Needle thoracostomy: implications of computed tomography chest wall thickness

Acad Emerg Med. 2004 Feb;11(2):211-3.


Objectives: To determine the length of catheter required to perform a needle thoracostomy, as determined by chest wall thickness, to treat the majority of patients presenting to the emergency department (ED) with a potential tension pneumothorax.

Methods: A convenience sample of 111 computed tomography (CT) scans of the chest in trauma and medical resuscitation patients at a military Level 1 trauma center in San Antonio, Texas, was pooled, and the chest wall thickness was measured at the second intercostal space, midclavicular line, to the nearest 0.1 cm.

Results: The mean chest wall thickness in the patients studied averaged 4.24 cm (95% confidence interval [CI] = 3.97 to 4.52). Nearly one fourth (25) of the study patients had a chest wall thicker than 5 cm. Women, on average, have thicker chest walls than men (4.90 for women; 4.16 for men; p = 0.022).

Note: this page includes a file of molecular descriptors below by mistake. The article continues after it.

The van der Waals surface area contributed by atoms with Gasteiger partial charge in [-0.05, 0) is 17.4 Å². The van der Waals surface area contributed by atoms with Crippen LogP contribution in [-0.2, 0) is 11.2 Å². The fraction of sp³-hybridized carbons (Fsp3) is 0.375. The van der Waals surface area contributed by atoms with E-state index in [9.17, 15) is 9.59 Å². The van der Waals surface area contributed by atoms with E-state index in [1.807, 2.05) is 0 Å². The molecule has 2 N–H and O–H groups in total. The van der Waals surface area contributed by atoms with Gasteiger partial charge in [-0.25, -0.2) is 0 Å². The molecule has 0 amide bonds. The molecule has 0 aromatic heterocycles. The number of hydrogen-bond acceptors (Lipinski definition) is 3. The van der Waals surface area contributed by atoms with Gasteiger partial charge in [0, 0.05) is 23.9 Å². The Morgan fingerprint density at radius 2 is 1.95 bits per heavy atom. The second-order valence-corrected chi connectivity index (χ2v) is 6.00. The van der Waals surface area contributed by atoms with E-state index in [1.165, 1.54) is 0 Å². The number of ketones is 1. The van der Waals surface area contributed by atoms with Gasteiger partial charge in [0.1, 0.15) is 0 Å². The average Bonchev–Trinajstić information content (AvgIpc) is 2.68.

Conclusions: In this study, a catheter length of 5 cm would reliably penetrate the pleural space of only 75% of patients. A longer catheter should be considered, especially in women.

Publication types

  • Comparative Study

MeSH terms

  • Catheterization / methods
  • Chest Tubes
  • Emergency Medical Services / methods*
  • Equipment Design
  • Female
  • Humans
  • Male
  • Pneumothorax / diagnostic imaging*
  • Pneumothorax / surgery*
  • Retrospective Studies
  • Sex Factors
  • Thoracic Wall / diagnostic imaging*
  • Thoracostomy / methods*
  • Tomography, X-Ray Computed